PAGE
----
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“Cryptozoo”: A Half-Eaten Utopian Dream

Visually impressive but ideologically limited, “Cryptozoo” pushes the envelope on indie animation, but fails to go as far with its message and narrative.

By Entertainment 4

Cryptid: (kriptid) n.

From the Greek “krypto,” meaning “hidden.”

An animal whose existence is disputed or unsubstantiated.

Dash Shaw’s new animated movie “Cryptozoo” is the tale of Lauren Grey, a self-proclaimed “cryptid savior,” and her journey to rescue a Japanese dream eating cryptid, the Baku, from mistreatment at the hands of the United States military. Lauren grew up an army brat and first met the Baku during her childhood at the US military base in Okinawa after World War II ended. The Baku saved Lauren from her childhood nightmares when it ate Lauren’s dreams of people suffering from the war. Since then, Lauren has had a great appreciation for cryptids, and devotes her life to saving them from the black markets where cryptids are captured and traded.

If the title of the movie and the story of the Baku got you excited to learn more about cryptid lore and mythology, this might not be the right kind of movie to watch. “Cryptozoo” is mainly focused on how society would treat somewhat scary and unconventional creatures. The title itself refers to the exploitative theme-park-slash-zoo that acts as a sanctuary for otherwise mistreated cryptids,  founded by Lauren’s boss, Joan, as a solution to live with cryptids in society.

The movie lays out four different ways for humans to live with cryptids. The first is to use them — the government, for example, tries to exploit cryptids for military benefit. The Baku is especially important for the government’s control of the public, because it will eat people’s dreams to overthrow the government and start a new society (think of the 60s and social movements). The next one is creating a zoo, an idea made by people who love cryptids. The Cryptozoo provides a safe space for cryptids, at the expense of turning them into entertainment workers. The third option is to include them in human society — a solution only possible if humans have no prejudice and are willing to live together. This is the gorgon — a half cryptid, half human — Phoebe’s wish. However, this  might only work for cryptids that are half-human and can communicate with other humans verbally. The last option for cryptids who don’t have human parts is for them to separate from humans and live on their own in nature.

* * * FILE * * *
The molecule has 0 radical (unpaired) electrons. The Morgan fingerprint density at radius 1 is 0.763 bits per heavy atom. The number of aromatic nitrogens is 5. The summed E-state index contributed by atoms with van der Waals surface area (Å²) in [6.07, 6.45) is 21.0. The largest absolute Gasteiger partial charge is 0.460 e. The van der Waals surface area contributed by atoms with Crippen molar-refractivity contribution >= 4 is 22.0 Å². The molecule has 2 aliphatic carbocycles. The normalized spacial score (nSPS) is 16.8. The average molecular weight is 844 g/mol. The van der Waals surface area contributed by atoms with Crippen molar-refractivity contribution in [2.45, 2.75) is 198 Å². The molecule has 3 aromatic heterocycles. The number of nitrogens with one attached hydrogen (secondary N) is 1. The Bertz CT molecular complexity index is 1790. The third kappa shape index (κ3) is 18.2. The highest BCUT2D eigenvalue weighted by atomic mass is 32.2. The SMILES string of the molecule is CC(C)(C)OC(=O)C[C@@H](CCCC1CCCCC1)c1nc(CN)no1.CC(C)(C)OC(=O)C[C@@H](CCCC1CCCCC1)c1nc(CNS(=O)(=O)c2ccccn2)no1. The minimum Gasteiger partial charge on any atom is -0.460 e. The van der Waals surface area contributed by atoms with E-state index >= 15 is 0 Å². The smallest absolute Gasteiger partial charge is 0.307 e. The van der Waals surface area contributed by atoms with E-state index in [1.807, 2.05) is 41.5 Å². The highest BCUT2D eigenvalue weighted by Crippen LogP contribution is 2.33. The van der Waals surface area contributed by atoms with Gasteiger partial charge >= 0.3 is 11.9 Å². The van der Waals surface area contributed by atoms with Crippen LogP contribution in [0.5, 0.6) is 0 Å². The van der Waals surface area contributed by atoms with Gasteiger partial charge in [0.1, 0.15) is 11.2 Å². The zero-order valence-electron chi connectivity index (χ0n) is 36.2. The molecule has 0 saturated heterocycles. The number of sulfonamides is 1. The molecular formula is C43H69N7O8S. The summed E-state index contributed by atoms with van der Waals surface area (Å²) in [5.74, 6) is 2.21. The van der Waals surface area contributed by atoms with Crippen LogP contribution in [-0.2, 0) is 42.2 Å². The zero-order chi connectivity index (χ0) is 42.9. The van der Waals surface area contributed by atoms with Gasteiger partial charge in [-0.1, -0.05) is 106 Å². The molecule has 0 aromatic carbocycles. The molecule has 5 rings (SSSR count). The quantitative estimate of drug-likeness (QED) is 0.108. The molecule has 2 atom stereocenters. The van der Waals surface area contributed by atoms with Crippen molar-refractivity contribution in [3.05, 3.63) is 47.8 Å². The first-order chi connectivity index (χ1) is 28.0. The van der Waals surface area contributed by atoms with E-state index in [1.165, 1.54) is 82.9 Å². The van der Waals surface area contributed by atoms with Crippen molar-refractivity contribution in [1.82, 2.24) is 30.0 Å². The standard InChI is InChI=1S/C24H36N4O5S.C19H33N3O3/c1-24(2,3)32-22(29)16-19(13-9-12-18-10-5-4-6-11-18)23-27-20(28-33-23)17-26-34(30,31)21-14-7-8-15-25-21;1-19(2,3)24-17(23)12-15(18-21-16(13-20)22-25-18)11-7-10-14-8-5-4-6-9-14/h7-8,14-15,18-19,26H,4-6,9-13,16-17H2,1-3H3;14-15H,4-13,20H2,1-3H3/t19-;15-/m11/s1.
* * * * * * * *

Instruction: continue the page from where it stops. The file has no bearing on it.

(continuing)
Dash Shaw, the writer and director of “Cryptozoo,” seems to disagree with the first two options, as both the military and the Cryptozoo collapse at the end of the movie. Lauren and Phoebe find the Baku before the military, but are quickly caught up and run away to the Cryptozoo to get more support from other cryptids. There, cryptids fight with the soldiers, resulting in countless deaths and the collapse of the zoo. The only option for cryptids is to flee and find a place for themselves, whether this means living on their own in nature, or integrating into human society. Phoebe ends up marrying a human fiancé. While this certainly seems like the best ending possible, the end of the movie is still not satisfying.